This is a curate’s egg of a book, and I feel so sorry for the writer, because this book could have been really good, but the lack of proper editing turned it into a bit of a mess.
Lavey has a nice voice, and her turn of phrase is delightful. That’s the good and it really is good.
The book started way too early. The heroine is dumped by her boyfriend, who we never hear from again, and there is a long description about her conversation with an eccentric customer, who is briefly referred to a couple of times, but that story doesn’t go anywhere. A good editor would have had her cut these parts and start where she arrives at the resort and meets the hero.
There were also some other parts which would have been a lot better cut. The heroine goes on a giant spending spree, and buys a lot of stuff. With her job, that kind of spending would have put her into serious debt, although the author does mention that she has some savings. Then she gets back, and dumps the lot on the floor, as if she didn’t care, instead of gloating. And she only gets to wear one of her new outfits. Buying one new outfit would have been much better. Or maybe there should have been some point to it, but her sexy new underwear doesn’t seem to have been noticed by anyone, least of all the two male leads. Since she got no pleasure from her spending spree, and the hero didn’t care what she wore, there didn’t seem to be much point.
The first person parts were the best part of the book, and read very much like “Bridget Jones.” Only chick-lit is dead, right? So don’t market it as that, just say it’s something else. We even have the shopping scene, although by the standards of an erotic romance publisher, there is remarkably little sex. Not that I’m complaining, in fact less sex would have been better. At the start the only points of view are hers and the novel pastiches, told in the third person. Then the hero enters, and all of a sudden we get his pov, told in the third person too. Since this happens some way into the book, the suddenness of it was a bit of a surprise, and jolted me right out of the story.
The heroine spends her life dreaming over old romance novels. I did feel a little uncomfortable about this, because the whole emphasis is on how bad these novels were. There are numerous pastiches scattered throughout the book, and while one or two were very well done, others missed the mark (a 1960’s vintage air hostess category romance, for instance, would never have contained the word “clitoris”). But these books sold in their hundreds of thousands, so doesn’t that make fun of all the readers?
Anyway, the heroine, Cassandra, is engaging at first, but eventually her addiction to said romance novels and her refusal to accept the truth – that the Other Man is the right one for her, not the one whose looks attract her – make her a little TSTL by the end. She is supposed to be a bright cookie, and her first person narration shows her as such, but she behaves like a complete idiot. She is a klutz – it wouldn’t be the first klutz heroine, but I found that trait vaguely annoying. She refuses to accept what is right under her nose, and that was more than annoying.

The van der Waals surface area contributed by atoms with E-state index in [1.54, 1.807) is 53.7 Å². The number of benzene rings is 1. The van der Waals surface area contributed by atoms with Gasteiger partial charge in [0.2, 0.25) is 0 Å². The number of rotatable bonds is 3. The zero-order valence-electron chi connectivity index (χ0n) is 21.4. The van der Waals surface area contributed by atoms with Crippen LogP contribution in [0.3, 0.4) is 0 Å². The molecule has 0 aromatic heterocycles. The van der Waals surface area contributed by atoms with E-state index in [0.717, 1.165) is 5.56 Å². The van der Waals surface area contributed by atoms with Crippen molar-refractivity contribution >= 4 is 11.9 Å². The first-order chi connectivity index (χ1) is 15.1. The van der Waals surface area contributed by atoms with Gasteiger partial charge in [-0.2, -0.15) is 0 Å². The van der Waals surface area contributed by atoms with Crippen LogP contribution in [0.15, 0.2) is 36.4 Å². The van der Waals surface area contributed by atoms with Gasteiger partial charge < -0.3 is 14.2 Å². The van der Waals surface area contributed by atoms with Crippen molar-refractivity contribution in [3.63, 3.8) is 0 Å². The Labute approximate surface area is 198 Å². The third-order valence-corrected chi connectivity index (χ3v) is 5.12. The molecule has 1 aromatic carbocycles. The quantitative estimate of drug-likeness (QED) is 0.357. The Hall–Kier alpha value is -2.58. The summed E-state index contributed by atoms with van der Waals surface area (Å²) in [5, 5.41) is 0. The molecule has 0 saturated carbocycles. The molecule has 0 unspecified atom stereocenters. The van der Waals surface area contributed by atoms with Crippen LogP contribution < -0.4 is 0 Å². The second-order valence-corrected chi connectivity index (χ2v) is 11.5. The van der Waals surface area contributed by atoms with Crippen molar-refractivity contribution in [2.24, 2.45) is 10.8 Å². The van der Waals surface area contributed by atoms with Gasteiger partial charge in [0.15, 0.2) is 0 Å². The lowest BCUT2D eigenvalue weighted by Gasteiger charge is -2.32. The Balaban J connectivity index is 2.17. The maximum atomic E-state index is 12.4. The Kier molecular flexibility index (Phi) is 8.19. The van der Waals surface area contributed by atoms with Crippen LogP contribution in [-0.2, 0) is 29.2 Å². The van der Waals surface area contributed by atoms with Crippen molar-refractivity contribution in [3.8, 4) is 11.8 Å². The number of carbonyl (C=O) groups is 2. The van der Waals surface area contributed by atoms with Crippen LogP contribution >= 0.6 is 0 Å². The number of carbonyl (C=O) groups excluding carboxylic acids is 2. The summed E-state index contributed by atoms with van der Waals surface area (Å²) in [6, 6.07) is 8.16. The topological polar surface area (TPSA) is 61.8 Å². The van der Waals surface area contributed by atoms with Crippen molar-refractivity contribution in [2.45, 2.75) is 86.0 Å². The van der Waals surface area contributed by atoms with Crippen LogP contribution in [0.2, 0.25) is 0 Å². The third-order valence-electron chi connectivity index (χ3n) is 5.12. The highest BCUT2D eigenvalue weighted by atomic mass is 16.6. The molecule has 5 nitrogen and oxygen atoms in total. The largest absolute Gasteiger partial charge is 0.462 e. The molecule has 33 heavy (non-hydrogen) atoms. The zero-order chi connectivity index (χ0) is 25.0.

The hero – he’s Irish, and his brogue was described in great detail, but thankfully wasn’t a cod-Irishman. But I didn’t learn much more about him. Despite Lavey giving him his own voice, it was flat and not much was conveyed about him.
The language was uneven. All through the book, the tone and style was of a light comedy, but in the last half-dozen pages, we are suddenly plunged into the erotic with a little bit of light bondage. The restraint part was hinted at earlier, but it seemed unnecessary, as the heroine was doing fine without it. And the language suddenly became all-out erotic. It didn’t work with the earlier voice. It didn’t gel, almost as if someone else had written that part. I would have preferred a final lovemaking scene in keeping with the rest of the story.
There was no significant build of sexual tension – there is a torrid kiss on the beach, when he brings her to orgasm, and another in her room, and they were nicely described, and this was when I began to get irritated with Cassandra because she still hankered after the wrong man.
There were redundant characters as well as scenes. A romantic novelist shows up, but doesn’t have much to do until she advises the hero and heroine at the end. The deux ex machina in action. There is a bitch character who seems to only appear when the author needs someone to snark at, but she is never fleshed out and I never saw her as anything but an Aunt Sally.
In conclusion, I’d say I really like Inara Lavey’s voice, but as a beginning author, she desperately needs a good editor, or a strong critique group, one that will regulate the redundant characters, scenes that go nowhere and misunderstandings that go on too long. If this book had been tightened up and the voice remained consistent, it would have been a great read instead of a frustrating one.
I do look forward to seeing Lavey develop her work and voice more confidently, but this one I have to give a…
Got sex and romance on the brain? So does Cassandra Devon. She also has hard-boiled private eyes, dashing pirates, jet-setting super spies and other sexy rogues entertaining her in her surprisingly explicit subconscious. All these erotic daydreams make it hard to stay focused on Cassandra’s current dilemma: namely, rebuffing the advances of Connor, a wild Irish rascal who wants to play the starring role in her fantasies. Cassandra is only interested in getting together with Raphael, the tall, dark and handsome man of her dreams. May the best romance hero win!
Read an excerpt.